OCIP - WrapUp - Owner Controlled Insurance Programs/Policies

By Gary Oltmanns and Diane Dennis

Definition of an OCIP or Owner-Controlled Insurance Program/Policy

OCIP's are also known as (aka):

  • Owner Controlled Insurance Programs/Policies
  • WrapUp / WrapUps
  • WrapUp Policies
  • WrapUp Insurance Policies

I'll be using the different "aka's" through the article. :)

An Owner Controlled Insurance Program/Policy is a construction insurance policy taken out by the Owner of the property where construction is taking place. 

Instead of each subcontractor securing his own commercial general liability insurance and/or workers compensation insurance and/or other insurance for the project, the Owner secures this policy which covers all construction and contractors insurance on the project.

A WrapUp can be used for various types of insurances needed on a construction project (i.e. liability insurance is always covered but only sometimes is workers compensation insurance added).

Any time an OCIP is used on a project subcontractors have no choice but to accept the WrapUp and its terms or else not do the project. There is no option to use the subcontractors own insurance.

*If the OCIP does not cover workers compensation insurance then the contractor would use his own.

OCIP's effectively improve the safety of construction and reduce insurance costs

According to the U.S. Department of Transportation (USDOT) Federal Highway Administration, Owner Controlled Insurance Programs are an effective way to improve the safety of construction operations and reduce the cost of insurance on large projects.

From the USDOT website:

"The basic operational features of an OCIP are: 

  • The owner purchases insurance coverage (all or some specific elements) to cover all construction contractors (including subcontractors) on a project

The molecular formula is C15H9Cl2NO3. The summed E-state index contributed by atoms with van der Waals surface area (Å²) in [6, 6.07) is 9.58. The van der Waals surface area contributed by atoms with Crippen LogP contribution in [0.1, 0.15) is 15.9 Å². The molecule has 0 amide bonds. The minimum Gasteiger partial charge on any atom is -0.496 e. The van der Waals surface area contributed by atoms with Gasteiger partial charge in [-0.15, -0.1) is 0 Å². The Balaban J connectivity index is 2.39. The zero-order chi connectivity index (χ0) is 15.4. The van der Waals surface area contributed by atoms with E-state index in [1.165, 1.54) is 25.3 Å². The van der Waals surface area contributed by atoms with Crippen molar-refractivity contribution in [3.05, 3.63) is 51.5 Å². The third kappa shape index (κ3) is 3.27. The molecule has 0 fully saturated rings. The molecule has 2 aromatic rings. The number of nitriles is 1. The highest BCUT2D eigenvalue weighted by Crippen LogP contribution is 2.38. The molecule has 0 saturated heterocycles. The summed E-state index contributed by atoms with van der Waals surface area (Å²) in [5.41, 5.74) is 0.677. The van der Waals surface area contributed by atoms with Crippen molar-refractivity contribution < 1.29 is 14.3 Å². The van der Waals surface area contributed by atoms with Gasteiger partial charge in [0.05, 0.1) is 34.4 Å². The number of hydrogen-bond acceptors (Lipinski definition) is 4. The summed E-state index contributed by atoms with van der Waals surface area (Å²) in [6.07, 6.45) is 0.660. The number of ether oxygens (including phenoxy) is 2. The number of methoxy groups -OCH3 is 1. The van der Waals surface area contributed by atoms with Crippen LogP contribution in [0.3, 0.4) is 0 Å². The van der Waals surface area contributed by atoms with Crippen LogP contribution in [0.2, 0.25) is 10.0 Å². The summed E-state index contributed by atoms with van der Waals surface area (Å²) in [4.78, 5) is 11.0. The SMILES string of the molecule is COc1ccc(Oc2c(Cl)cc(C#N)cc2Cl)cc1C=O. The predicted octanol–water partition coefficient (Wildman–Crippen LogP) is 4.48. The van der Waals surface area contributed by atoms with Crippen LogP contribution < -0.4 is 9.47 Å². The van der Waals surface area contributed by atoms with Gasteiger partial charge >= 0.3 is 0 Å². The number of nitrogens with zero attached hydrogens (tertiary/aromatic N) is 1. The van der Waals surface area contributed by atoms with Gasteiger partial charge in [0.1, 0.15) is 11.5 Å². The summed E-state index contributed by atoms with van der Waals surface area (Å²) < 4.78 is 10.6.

• There is an integrated owner-contractor managed safety program on the project
  • Claims are processed centrally

Generally, the use of a WrapUp insurance policy can save money on large projects through lower bulk insurance rates, improved safety management processes, and reduced disputes between contractors over who was responsible for a particular loss."

The Owner is in control

The Owner pays for the WrapUp and the subcontractors are covered under that policy for that particular project, instead of each subcontractor being covered by his own general liability insurance.

The Owner then looks to each sub to credit back to him the cost of the insurance that the contractor would normally include in the bid as overhead costs. The Owner requires the contractor to break his bid down and show how much of the bid is insurance costs.

Once a dollar amount (insurance cost) has been determined, the Owner deducts that amount from the contractor's bid and writes the contract for that lower amount. If the contractor wants the job he will be required to accept the contract at the lower dollar amount.

And remember there are almost always several contractors in line behind you willing to take the job should you pass on it, which unfortunately greatly reduces if not completely negates your ability to negotiate more preferable terms.

Is a WrapUp really as attractive as it appears to be?

At first glance a WrapUp can be attractive to all involved - after all who doesn't want to save money on their insurance costs?

Based on the fact that the "bulk" insurance policy is less expensive than each contractor's individual liability insurance policies added together, it's true that the Owner can enjoy a significant savings on the cost of his project.

But what of the subcontractor? Does he/she really save money on insurance costs when an Owner Controlled Insurance Program is used?

An OCIP vs "regular" contractor insurance

Subcontractor-provided liability insurance

When a subcontractor obtains his own liability insurance, one of the things he's required to provide is a dollar amount estimate of how much work he'll do (aka gross income, employee field payroll, and subcontract costs from his construction business) for the term covered by the policy (which is usually one year).

What happens if the subcontractor obtains insurance for $1,000,000 for the year and does $1,000,000 but some of that million ended up being on projects covered by WrapUp Policies?